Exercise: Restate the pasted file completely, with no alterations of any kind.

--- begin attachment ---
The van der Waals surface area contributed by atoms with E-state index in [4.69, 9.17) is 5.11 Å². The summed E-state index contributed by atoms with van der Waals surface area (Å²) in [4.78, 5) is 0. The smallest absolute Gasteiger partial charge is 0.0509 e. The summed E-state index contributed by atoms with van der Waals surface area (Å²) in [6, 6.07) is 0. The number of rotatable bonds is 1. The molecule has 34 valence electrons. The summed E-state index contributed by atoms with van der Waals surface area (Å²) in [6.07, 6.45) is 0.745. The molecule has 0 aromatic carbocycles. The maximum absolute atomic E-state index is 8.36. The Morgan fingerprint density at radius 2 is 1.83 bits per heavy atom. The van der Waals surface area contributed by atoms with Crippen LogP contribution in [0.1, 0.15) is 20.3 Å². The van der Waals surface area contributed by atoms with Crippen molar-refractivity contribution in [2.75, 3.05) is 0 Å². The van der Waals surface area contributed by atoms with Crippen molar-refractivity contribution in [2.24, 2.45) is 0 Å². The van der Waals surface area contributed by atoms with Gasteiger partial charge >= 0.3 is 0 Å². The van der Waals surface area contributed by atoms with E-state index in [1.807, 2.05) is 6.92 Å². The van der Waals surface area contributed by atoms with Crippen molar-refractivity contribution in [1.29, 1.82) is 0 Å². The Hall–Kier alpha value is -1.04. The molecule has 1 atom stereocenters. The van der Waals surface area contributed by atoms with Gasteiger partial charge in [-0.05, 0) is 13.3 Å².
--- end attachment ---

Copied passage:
The van der Waals surface area contributed by atoms with E-state index in [4.69, 9.17) is 5.11 Å². The summed E-state index contributed by atoms with van der Waals surface area (Å²) in [4.78, 5) is 0. The smallest absolute Gasteiger partial charge is 0.0509 e. The summed E-state index contributed by atoms with van der Waals surface area (Å²) in [6, 6.07) is 0. The number of rotatable bonds is 1. The molecule has 34 valence electrons. The summed E-state index contributed by atoms with van der Waals surface area (Å²) in [6.07, 6.45) is 0.745. The molecule has 0 aromatic carbocycles. The maximum absolute atomic E-state index is 8.36. The Morgan fingerprint density at radius 2 is 1.83 bits per heavy atom. The van der Waals surface area contributed by atoms with Crippen LogP contribution in [0.1, 0.15) is 20.3 Å². The van der Waals surface area contributed by atoms with Crippen molar-refractivity contribution in [2.75, 3.05) is 0 Å². The van der Waals surface area contributed by atoms with Crippen molar-refractivity contribution in [2.24, 2.45) is 0 Å². The van der Waals surface area contributed by atoms with Gasteiger partial charge >= 0.3 is 0 Å². The van der Waals surface area contributed by atoms with E-state index in [1.807, 2.05) is 6.92 Å². The van der Waals surface area contributed by atoms with Crippen molar-refractivity contribution in [1.29, 1.82) is 0 Å². The Hall–Kier alpha value is -1.04. The molecule has 1 atom stereocenters. The van der Waals surface area contributed by atoms with Gasteiger partial charge in [-0.05, 0) is 13.3 Å².